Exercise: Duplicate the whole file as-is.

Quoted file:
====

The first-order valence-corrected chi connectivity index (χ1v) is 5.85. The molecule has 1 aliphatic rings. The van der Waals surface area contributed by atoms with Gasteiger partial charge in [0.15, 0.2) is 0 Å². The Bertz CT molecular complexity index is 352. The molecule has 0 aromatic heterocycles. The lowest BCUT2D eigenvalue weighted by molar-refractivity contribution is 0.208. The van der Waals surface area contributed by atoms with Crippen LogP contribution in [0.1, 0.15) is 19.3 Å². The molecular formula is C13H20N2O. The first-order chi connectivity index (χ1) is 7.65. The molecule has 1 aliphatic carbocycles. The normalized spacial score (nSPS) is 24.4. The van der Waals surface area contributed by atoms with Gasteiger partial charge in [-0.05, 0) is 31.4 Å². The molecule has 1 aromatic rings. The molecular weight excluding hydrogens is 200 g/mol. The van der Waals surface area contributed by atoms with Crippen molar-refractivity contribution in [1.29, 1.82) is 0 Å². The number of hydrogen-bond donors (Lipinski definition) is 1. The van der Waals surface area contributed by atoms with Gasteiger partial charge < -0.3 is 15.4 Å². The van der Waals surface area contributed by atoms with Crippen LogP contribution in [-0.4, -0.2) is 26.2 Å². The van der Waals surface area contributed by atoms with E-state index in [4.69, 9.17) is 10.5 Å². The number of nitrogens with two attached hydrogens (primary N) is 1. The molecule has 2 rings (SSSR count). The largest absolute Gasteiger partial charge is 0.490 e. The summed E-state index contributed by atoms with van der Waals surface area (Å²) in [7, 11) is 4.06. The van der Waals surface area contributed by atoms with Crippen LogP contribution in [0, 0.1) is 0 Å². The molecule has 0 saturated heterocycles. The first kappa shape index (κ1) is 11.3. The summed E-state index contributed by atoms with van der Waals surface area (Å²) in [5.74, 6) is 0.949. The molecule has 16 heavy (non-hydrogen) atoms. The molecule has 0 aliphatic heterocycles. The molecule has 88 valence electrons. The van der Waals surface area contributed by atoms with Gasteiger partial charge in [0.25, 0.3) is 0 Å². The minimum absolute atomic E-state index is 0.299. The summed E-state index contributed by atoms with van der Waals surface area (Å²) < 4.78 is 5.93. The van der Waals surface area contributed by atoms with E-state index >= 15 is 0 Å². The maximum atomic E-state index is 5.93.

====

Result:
The first-order valence-corrected chi connectivity index (χ1v) is 5.85. The molecule has 1 aliphatic rings. The van der Waals surface area contributed by atoms with Gasteiger partial charge in [0.15, 0.2) is 0 Å². The Bertz CT molecular complexity index is 352. The molecule has 0 aromatic heterocycles. The lowest BCUT2D eigenvalue weighted by molar-refractivity contribution is 0.208. The van der Waals surface area contributed by atoms with Crippen LogP contribution in [0.1, 0.15) is 19.3 Å². The molecular formula is C13H20N2O. The first-order chi connectivity index (χ1) is 7.65. The molecule has 1 aliphatic carbocycles. The normalized spacial score (nSPS) is 24.4. The van der Waals surface area contributed by atoms with Gasteiger partial charge in [-0.05, 0) is 31.4 Å². The molecule has 1 aromatic rings. The molecular weight excluding hydrogens is 200 g/mol. The van der Waals surface area contributed by atoms with Crippen molar-refractivity contribution in [1.29, 1.82) is 0 Å². The number of hydrogen-bond donors (Lipinski definition) is 1. The van der Waals surface area contributed by atoms with Gasteiger partial charge < -0.3 is 15.4 Å². The van der Waals surface area contributed by atoms with Crippen LogP contribution in [-0.4, -0.2) is 26.2 Å². The van der Waals surface area contributed by atoms with E-state index in [4.69, 9.17) is 10.5 Å². The number of nitrogens with two attached hydrogens (primary N) is 1. The molecule has 2 rings (SSSR count). The largest absolute Gasteiger partial charge is 0.490 e. The summed E-state index contributed by atoms with van der Waals surface area (Å²) in [7, 11) is 4.06. The van der Waals surface area contributed by atoms with Crippen LogP contribution in [0, 0.1) is 0 Å². The molecule has 0 saturated heterocycles. The first kappa shape index (κ1) is 11.3. The summed E-state index contributed by atoms with van der Waals surface area (Å²) in [5.74, 6) is 0.949. The molecule has 16 heavy (non-hydrogen) atoms. The molecule has 0 aliphatic heterocycles. The molecule has 88 valence electrons. The van der Waals surface area contributed by atoms with Gasteiger partial charge in [0.25, 0.3) is 0 Å². The minimum absolute atomic E-state index is 0.299. The summed E-state index contributed by atoms with van der Waals surface area (Å²) < 4.78 is 5.93. The van der Waals surface area contributed by atoms with E-state index >= 15 is 0 Å². The maximum atomic E-state index is 5.93.